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Blog - Blogue

  • Academic Freedom and its Current Challenges

    Wednesday, December 23, 2015
    Iva Apostolova

    The institution of the university, as we know it today, originates in the High Scholasticism period of the Middle Ages. The best way to describe universitas is as a scholarly corporation. In other words, at its root, university is an organization whose goal is to provide and produce learning and knowledge. The first universities grew out of monastic schools associated and attached to various religious establishments. As feudal wars across Europe subsided, and cities prospered, universities became more commonplace. As a result, they gained their independence and turned into self-sufficient scholarly communities. It is this self-sufficiency, combined with the communal spirit, that is still the university’s most prized possession to date.

    Universities are spaces, literally and figuratively (hence, the need today for university campuses), where one goes to learn. But learn to what end? Sapere Aude! is one of the oldest mottos used by university establishments. Dare to Know! or Dare to be Wise! (in literal translation from Latin), the phrase also carries the connotation of ‘knowledge for the sake of knowledge’. Upon reflection, isn’t this what academic freedom is ultimately about – having unrestrained access to information while, at the same time, critically evaluating it in a way that produces new knowledge which can, in turn, be freely distributed and accessed by anyone?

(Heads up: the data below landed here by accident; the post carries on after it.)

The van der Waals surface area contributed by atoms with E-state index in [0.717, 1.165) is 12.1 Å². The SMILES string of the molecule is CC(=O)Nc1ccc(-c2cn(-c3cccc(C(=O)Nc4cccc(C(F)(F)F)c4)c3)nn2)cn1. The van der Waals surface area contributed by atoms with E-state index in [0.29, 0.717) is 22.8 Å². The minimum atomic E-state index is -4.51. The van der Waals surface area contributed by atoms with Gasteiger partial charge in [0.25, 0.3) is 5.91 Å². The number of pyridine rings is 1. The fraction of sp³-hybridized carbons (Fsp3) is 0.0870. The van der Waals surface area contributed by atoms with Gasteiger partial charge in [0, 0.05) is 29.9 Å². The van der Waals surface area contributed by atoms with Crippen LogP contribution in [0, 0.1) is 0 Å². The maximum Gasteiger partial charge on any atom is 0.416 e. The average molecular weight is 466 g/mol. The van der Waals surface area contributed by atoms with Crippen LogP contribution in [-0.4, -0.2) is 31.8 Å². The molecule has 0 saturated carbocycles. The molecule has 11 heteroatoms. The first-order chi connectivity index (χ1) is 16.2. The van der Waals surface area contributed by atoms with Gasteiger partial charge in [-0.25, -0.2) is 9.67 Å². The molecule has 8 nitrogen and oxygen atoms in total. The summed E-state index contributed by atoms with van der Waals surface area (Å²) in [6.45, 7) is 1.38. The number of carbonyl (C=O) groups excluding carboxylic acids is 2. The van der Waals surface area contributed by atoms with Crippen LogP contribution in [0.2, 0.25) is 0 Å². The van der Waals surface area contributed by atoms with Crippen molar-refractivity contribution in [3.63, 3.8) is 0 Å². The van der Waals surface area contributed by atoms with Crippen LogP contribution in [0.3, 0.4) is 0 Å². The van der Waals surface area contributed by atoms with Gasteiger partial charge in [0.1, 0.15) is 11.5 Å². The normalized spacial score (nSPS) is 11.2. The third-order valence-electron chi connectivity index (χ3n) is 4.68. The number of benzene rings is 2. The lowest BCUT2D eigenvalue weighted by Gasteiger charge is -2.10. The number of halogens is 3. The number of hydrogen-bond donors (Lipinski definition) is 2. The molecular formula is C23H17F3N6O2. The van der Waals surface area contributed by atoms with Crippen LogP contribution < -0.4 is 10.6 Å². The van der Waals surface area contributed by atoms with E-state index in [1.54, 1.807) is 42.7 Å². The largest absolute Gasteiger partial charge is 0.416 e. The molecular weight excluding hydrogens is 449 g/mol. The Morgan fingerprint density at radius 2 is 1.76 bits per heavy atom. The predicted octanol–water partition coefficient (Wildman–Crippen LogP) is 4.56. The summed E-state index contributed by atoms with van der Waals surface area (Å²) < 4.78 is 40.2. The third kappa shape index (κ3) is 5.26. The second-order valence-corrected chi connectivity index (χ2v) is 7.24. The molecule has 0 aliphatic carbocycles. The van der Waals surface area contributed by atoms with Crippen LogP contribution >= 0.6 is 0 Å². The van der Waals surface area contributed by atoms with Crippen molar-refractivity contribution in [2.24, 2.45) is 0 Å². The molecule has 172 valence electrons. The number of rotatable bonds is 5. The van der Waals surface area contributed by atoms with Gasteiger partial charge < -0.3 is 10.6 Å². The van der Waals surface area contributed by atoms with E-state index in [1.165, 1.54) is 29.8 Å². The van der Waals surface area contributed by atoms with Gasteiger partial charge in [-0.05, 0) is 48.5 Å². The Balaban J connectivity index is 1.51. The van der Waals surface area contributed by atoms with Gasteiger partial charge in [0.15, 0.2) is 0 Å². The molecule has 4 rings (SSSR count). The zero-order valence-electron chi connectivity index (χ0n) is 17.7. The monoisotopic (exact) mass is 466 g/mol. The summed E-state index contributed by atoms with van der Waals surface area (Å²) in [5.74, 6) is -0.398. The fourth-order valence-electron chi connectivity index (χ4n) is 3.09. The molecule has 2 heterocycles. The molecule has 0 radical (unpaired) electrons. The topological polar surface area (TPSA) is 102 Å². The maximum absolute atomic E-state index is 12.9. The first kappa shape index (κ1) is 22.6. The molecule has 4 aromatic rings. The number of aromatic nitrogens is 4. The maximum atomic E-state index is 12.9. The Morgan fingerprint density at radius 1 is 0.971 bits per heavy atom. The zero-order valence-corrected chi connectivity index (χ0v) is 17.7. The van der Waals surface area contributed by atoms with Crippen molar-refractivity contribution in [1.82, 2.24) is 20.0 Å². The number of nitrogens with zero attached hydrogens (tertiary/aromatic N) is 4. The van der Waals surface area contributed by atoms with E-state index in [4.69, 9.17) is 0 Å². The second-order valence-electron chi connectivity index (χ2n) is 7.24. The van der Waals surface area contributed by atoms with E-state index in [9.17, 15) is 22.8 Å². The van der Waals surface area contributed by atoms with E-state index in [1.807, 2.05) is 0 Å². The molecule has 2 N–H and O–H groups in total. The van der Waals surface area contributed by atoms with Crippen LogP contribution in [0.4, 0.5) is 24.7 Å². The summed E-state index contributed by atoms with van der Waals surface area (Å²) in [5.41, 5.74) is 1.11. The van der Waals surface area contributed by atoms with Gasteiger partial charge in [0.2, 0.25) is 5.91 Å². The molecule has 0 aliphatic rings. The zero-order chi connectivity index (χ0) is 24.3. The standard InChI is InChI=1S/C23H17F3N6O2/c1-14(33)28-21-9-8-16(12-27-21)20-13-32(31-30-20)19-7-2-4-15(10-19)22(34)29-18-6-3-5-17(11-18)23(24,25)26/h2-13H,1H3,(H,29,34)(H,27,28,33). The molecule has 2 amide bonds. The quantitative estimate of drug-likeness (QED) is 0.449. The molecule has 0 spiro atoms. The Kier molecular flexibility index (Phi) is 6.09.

In this sense, however, universities are odd organizations. Unlike any other organization, where loyalty to the institutional body is a key element to its success, in universities, the only loyalty expected of the ‘magistri’ is to knowledge itself.

    Are universities still places of free exchange of knowledge? Everyone who works in academia would certainly like to think so. However, we can’t ignore the challenges we face today. Apart from the petty and not so petty faction wars that every academic unit faces, I can single out two snags that pose a threat to the university spirit. The ubiquitous electronic media extends the space of learning well beyond the boundaries of the university campus. While this is often perceived as a positive thing, it sometimes leads to blurring of the lines between private and public, which, without proper critical evaluation, can threaten the integrity of the academic dialogue. Should a comment on a facebook page reflect on the academic reputation of a professor? What about a student? Should the university care?